Houses of Darkness addresses perpetrator perspectives in contemporary Nazi camp memorials. Artists and a young audience engage in creative explorations of “perpetrator spaces” – the remains of the camp commanders’ homes and offices – at three different European sites: Bergen-Belsen Memorial, Camp Westerbork Memorial Centre, and the Falstad Centre.
What does it mean to participate in crimes? How do we picture perpetrators? Could a legacy of violence strengthen our democracies? Such questions are pressing in today’s Europe.
Former Bergen Belsen Commandant Josef Kramer, next to Dr Fritz Klein, on trial at Luneburg, 19/08/1945.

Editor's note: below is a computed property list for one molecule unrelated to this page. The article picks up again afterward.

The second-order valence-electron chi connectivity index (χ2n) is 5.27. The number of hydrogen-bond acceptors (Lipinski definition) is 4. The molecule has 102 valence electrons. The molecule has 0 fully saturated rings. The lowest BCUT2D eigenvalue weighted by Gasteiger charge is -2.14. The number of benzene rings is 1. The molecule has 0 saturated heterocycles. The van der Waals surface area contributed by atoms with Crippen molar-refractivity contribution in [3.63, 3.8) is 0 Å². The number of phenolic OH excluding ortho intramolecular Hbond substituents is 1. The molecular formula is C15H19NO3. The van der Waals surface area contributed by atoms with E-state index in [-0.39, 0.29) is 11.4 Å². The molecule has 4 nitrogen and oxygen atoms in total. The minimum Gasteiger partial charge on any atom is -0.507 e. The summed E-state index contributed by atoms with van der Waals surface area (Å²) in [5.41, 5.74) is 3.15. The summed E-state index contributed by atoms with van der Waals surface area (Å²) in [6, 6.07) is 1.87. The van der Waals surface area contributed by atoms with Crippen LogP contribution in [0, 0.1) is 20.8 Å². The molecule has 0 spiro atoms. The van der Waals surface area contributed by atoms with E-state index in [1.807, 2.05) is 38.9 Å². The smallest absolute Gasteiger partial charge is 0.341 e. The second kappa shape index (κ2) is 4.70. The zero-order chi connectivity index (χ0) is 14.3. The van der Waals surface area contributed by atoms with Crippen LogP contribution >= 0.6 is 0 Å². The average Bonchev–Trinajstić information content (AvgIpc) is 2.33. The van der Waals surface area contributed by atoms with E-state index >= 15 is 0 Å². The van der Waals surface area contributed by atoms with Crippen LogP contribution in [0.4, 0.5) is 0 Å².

Commandant Karl Denk (left) and next-in-command, Erich Weber: Falstad, Norway, 1944/45.
The Commander’s House and Police Battalion Bremen members, Westerbork, NL, 02/10/1942.
To provide answers that go beyond a narrow binary of black and white, we need to talk together across nations, backgrounds, and ages. Houses of Darkness puts art and creative activities at the heart of this conversation and encourages the audience and artists to take part in the memorials’ curatorial practices.
Artistic teams have created three new artworks as a part of the project. Their site-specific installations will be exhibited at the memorial sites from summer 2022. Other audience activities include international summer schools, art workshops, and a closing conference.